While the chase generated excitement about wilderness areas and drew treasure hunters to the outdoors in the Rocky Mountains, the hunt also brought tragedy. At least five people died searching for the treasure. Many others became lost in the wild, prompting dangerous rescues.
An unknown number spent time and their savings on a search that, save for Stuef, proved fruitless.
The hunt also posed dangers for Fenn and his family. One man broke into his home in 2018, convinced the treasure was hidden in a chest full of linens there. Another man was convicted of stalking Fenn's granddaughter.
Before Fenn's death and even after, lawsuits abounded, usually filed by treasure hunters who felt Fenn betrayed them or gave unfair clues to hunters he favored.
Some said it was all a hoax.
Some still don't believe Stuef found it. The New Mexican still receives emails from hunters who say they believe their solution to the poem is the accurate one. One man urged the newspaper to stop publishing "fake news" about the treasure's discovery, claiming it's still out there.
That might be because those people have become emotionally invested in the journey and can't think of backtracking, said Kaelin Rooney, director of photography for Sherman's documentary.
"They still want to believe their solve is true because they want the story they tell themselves to still be true," he said while taking a break from shooting footage in Santa Fe.
"People feel grief," he said. "Something died that they couldn't control, something that became a part of their lives. It's like a breakup in a relationship and you realize something within you has changed and you can't go back."
For Meachum, not knowing the location of the treasure is "driving a lot of us crazy. The only way you know you solved the poem is if you found the damned chest. Now the chest has been found and we still don't know the solution of the poem."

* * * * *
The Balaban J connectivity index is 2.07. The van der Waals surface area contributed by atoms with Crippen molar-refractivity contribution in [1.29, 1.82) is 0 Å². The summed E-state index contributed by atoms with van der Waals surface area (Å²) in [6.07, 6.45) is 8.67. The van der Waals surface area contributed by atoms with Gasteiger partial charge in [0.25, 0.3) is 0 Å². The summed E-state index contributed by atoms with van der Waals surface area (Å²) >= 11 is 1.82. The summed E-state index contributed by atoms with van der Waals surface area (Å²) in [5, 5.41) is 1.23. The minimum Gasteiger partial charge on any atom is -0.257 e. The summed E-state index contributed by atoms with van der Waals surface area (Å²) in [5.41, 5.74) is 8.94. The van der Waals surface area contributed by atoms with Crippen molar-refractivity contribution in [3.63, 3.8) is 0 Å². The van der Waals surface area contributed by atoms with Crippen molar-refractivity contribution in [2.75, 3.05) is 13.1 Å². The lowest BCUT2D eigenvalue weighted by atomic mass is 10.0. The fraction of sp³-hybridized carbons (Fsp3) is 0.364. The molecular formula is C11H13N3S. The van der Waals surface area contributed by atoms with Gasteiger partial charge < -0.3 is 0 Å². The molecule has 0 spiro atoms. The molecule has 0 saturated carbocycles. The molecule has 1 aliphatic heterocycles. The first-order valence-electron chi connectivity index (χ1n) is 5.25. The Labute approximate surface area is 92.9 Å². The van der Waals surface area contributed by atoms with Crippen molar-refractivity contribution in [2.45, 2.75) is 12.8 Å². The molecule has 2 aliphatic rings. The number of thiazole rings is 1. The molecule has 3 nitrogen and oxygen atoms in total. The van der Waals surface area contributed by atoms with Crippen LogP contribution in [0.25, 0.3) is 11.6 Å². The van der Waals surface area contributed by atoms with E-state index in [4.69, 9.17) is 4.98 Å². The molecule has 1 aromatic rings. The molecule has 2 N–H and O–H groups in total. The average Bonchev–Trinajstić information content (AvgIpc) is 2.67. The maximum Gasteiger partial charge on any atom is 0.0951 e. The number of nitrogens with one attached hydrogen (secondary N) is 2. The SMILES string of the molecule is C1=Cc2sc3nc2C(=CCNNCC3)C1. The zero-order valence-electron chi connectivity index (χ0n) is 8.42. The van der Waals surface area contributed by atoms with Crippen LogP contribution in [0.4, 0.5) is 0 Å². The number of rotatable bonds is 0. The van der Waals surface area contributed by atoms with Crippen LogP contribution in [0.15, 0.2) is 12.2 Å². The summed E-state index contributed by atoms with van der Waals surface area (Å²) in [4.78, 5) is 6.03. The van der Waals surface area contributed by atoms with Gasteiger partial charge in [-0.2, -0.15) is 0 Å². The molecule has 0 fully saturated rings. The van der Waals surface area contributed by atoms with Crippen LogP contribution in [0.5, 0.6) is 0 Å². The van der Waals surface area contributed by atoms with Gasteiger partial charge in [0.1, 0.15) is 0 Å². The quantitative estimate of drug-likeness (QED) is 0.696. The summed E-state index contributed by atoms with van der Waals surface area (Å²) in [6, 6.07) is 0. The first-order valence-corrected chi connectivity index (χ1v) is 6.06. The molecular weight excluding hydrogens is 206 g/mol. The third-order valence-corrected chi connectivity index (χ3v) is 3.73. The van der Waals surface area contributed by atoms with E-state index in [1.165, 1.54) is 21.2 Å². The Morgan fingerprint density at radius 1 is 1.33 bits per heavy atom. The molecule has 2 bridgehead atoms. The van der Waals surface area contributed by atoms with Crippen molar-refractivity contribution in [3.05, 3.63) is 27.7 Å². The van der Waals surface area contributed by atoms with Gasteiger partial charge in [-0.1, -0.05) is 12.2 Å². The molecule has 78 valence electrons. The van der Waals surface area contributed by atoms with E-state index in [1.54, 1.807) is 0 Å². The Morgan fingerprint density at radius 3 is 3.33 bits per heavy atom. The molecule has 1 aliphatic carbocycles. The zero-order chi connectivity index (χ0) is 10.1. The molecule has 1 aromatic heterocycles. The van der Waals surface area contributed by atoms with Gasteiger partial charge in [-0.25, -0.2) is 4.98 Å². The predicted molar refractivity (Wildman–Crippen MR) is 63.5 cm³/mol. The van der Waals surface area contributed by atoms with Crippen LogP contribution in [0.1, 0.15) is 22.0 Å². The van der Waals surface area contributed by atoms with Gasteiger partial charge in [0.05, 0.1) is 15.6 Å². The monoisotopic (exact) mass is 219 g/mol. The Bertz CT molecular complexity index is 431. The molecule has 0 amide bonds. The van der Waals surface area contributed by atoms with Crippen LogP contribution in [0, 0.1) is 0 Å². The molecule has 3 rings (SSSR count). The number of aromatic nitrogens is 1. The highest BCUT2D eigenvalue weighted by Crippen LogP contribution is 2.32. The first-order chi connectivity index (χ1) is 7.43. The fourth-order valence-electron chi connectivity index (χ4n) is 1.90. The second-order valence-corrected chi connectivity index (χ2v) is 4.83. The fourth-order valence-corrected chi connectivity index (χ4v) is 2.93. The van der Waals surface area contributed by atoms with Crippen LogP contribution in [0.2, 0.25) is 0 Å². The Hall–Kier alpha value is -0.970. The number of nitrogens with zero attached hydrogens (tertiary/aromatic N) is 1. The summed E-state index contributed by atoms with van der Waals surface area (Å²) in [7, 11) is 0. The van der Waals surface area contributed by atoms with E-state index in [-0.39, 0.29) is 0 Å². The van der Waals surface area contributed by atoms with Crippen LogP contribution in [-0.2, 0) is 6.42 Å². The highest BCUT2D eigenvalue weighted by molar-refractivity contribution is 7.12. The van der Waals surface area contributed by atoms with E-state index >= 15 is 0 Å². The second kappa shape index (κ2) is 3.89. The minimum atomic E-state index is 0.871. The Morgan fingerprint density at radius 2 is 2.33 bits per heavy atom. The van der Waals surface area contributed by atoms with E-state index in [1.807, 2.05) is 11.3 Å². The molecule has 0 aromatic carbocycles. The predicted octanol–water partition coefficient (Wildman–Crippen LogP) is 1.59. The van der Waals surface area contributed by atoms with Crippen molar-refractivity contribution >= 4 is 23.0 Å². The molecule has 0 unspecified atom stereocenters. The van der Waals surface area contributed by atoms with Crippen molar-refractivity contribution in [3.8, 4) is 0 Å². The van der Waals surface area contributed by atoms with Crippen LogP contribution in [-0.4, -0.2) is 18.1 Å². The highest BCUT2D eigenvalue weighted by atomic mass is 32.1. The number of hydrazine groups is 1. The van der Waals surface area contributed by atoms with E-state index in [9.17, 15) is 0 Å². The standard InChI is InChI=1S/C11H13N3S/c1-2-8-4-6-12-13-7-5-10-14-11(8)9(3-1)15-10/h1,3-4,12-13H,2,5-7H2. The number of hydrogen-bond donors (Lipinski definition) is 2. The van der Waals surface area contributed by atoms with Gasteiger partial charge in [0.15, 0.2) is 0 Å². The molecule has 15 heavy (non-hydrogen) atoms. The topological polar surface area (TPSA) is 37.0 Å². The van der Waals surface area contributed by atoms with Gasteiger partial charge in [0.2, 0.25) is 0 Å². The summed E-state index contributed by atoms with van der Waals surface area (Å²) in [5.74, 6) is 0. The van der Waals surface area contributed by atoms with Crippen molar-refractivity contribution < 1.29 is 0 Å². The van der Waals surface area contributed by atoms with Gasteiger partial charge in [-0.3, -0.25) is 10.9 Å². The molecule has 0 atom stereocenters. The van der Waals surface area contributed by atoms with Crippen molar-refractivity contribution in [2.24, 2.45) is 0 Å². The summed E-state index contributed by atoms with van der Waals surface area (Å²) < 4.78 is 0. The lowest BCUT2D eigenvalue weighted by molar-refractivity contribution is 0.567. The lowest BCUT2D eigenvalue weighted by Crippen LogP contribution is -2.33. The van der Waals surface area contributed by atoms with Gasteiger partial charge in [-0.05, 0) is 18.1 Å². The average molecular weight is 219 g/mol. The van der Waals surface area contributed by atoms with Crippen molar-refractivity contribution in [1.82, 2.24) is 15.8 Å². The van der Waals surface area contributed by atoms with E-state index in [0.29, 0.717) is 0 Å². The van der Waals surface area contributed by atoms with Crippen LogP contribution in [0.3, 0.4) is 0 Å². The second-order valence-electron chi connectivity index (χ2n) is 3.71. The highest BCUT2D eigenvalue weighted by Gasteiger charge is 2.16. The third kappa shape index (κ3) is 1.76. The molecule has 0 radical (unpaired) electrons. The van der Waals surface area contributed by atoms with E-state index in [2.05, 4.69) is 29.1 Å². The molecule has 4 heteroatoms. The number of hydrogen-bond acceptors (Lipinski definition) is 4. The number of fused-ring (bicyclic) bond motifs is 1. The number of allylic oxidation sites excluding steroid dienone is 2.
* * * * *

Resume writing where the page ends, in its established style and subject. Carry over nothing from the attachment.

For better or worse, all of that might be because of Fenn's own dream — to hide an old chest laden with riches somewhere in the Rockies and send people out on an adventure, perhaps one much like his childhood escapades exploring the waterways and wilderness of the West.
Santa Fe writer Doug Preston, who befriended the art dealer about 30 years ago, said he thinks Fenn believed the search would outlive his own life. Fenn told Preston the clues in his poem were so challenging that "it will take someone about 900 years to find the treasure."
Fenn, he said, seemed disappointed to learn Stuef had discovered the chest in June 2020.
Fenn in turn was immediately besieged by treasure hunters who were equally disappointed, Preston added.
Though Fenn will also be remembered for his military service, his art galleries and his vision, he wanted to leave a legacy beyond that.
"Overall, you look at this hunt, and tens of thousands of people had fun looking for that treasure," Preston said. "For 99.9 percent of them, it was a positive experience. He wanted to get people out in the woods, out in the wilderness, away from their phones, to go search for beauty in nature, to enjoy the excitement of the thrill of the chase."
Barbarisi said there are many lessons to be learned from the story of Fenn and his treasure hunt.
"People are looking to believe in something," he said. "And once they fixate on what that is, it's hard to shake them from it."
The publicity has led Fenn's family to shy away from attention. His wife, Peggy, died shortly after her husband. Their daughters did not return a call seeking comment for this story.
As for Stuef, the man who found the treasure, he has tried to sidestep the notoriety that comes with the discovery. He mostly avoids media interviews but knows he will always remain part of the Fenn folklore — and all that comes with it.
"I suppose it's not a bad thing to be remembered for, all things considered," he wrote in an email to The New Mexican. "But I see myself as just a small part of the overall story."
Of Fenn, Stuef wrote: "It's a very rare thing to peak in the public's imagination in one's eighties, and that's part of what made his life story so great. He retired multiple times, only to move onto a more interesting and daring endeavor each time. He was a compulsive memoirist in his later years, and those stories will always be there for those who wish to read and understand him.
"The story of his hunt became part of American treasure folklore, so it won't be soon forgotten."